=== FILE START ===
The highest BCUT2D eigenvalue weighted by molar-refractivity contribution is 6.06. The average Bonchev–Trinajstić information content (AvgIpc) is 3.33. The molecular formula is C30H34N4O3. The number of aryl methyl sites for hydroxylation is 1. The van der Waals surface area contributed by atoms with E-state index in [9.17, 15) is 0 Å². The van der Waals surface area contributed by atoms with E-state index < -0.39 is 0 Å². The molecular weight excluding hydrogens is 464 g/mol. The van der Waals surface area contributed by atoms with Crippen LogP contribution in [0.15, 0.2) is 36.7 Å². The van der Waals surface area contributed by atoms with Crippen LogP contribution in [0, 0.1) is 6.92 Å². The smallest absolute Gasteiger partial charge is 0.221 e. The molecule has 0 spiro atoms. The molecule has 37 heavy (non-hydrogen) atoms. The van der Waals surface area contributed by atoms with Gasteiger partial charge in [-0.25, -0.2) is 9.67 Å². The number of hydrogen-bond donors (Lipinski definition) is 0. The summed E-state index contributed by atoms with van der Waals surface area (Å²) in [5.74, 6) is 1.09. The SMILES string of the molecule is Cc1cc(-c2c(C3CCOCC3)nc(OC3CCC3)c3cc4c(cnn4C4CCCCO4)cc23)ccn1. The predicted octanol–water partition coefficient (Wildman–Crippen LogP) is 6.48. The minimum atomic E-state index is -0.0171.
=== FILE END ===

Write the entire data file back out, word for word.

The highest BCUT2D eigenvalue weighted by molar-refractivity contribution is 6.06. The average Bonchev–Trinajstić information content (AvgIpc) is 3.33. The molecular formula is C30H34N4O3. The number of aryl methyl sites for hydroxylation is 1. The van der Waals surface area contributed by atoms with E-state index in [9.17, 15) is 0 Å². The van der Waals surface area contributed by atoms with E-state index < -0.39 is 0 Å². The molecular weight excluding hydrogens is 464 g/mol. The van der Waals surface area contributed by atoms with Crippen LogP contribution in [0.15, 0.2) is 36.7 Å². The van der Waals surface area contributed by atoms with Crippen LogP contribution in [0, 0.1) is 6.92 Å². The smallest absolute Gasteiger partial charge is 0.221 e. The molecule has 0 spiro atoms. The molecule has 37 heavy (non-hydrogen) atoms. The van der Waals surface area contributed by atoms with Gasteiger partial charge in [-0.25, -0.2) is 9.67 Å². The number of hydrogen-bond donors (Lipinski definition) is 0. The summed E-state index contributed by atoms with van der Waals surface area (Å²) in [5.74, 6) is 1.09. The SMILES string of the molecule is Cc1cc(-c2c(C3CCOCC3)nc(OC3CCC3)c3cc4c(cnn4C4CCCCO4)cc23)ccn1. The predicted octanol–water partition coefficient (Wildman–Crippen LogP) is 6.48. The minimum atomic E-state index is -0.0171.